static void F(string spam, string ham, object jam = null) { }

    static void F(string spam, string ham, object jam = null, object bread = null) { }

    F("meat product", null);

    Should be ambiguous match I guess.

  16. Greg says:

    Please add an option no-optional-parm to let us turn them off at the complier level.

  17. Anthony P says:

    Eric, MSDN has broken your blog! 🙁

    Your comments no longer stand out, and your tags have been largely zapped. Tell them to quit screwing around, some of us are trying to learn.

    *kicks Cat : Animal<Cat>*

  18. Gabriel says:

    Eric, please bring back your stylish look and feel!!

  19. Mitch says:

    So I understand the madness optional arguments can lead to. But why disallow them for so long and yet allow goto statements?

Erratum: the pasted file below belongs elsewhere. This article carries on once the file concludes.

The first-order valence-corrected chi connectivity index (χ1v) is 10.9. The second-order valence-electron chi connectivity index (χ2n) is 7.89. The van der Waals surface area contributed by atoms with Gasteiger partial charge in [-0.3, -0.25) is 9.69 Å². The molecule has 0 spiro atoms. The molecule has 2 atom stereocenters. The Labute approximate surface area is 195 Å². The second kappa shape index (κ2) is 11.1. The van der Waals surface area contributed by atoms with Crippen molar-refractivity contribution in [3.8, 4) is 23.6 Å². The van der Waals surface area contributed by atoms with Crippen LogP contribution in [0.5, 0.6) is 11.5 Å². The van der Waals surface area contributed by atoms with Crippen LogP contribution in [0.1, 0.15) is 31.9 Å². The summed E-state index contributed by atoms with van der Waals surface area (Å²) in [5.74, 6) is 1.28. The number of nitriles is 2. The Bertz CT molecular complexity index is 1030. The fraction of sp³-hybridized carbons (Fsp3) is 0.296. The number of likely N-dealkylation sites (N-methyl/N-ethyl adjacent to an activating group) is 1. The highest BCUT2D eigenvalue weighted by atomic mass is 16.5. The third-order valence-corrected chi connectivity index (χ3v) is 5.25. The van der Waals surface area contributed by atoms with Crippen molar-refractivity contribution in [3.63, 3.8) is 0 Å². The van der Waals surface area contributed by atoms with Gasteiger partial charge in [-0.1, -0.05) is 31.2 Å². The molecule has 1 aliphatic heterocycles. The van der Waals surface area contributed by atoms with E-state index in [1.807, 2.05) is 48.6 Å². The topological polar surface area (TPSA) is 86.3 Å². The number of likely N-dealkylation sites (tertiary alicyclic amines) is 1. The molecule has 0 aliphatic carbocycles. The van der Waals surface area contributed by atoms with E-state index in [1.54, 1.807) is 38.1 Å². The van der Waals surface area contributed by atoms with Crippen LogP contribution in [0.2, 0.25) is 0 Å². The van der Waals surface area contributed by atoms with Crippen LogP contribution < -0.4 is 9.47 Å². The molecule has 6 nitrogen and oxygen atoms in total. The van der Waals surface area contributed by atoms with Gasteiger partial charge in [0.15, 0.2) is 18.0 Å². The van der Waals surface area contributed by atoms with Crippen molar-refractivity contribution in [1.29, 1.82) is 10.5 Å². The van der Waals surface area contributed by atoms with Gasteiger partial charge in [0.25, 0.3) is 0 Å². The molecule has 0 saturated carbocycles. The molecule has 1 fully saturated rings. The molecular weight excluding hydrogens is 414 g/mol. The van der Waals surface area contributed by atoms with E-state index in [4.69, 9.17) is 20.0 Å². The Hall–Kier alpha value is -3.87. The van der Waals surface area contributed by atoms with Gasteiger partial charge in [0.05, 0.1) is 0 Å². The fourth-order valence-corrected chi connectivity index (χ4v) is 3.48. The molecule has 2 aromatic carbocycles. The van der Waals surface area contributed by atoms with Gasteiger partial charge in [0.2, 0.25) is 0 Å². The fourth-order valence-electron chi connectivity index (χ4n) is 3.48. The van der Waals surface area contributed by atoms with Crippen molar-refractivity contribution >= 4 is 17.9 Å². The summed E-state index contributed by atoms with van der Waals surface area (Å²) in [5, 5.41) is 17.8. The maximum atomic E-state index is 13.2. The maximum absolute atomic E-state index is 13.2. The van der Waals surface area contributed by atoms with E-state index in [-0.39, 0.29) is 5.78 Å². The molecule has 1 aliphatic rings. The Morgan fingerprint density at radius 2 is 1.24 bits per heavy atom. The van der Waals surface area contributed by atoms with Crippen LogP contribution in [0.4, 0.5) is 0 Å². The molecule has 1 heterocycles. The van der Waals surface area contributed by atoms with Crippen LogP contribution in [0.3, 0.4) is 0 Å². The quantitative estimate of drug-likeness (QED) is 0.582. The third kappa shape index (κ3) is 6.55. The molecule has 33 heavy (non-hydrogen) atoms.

20. FedeAzzato says:

    Changing the subject. Did anyone noticed that the blog text color is no longer purple?? This must be some kind of the end of an era in this blog history

  21. FedeAzzato says:

    I've just seen that the purple text is back! So maybe the issue was fixed, or it was something wrong with my browser's cache

    A number of people reported to me that the purple text disappeared on Friday; many thanks. In fact, all of my customizations got turned off. Something was misconfigured in the blog settings; it is restored now. — Eric

  22. anon says:

    Just add a compile time warning for ambiguous situations like this.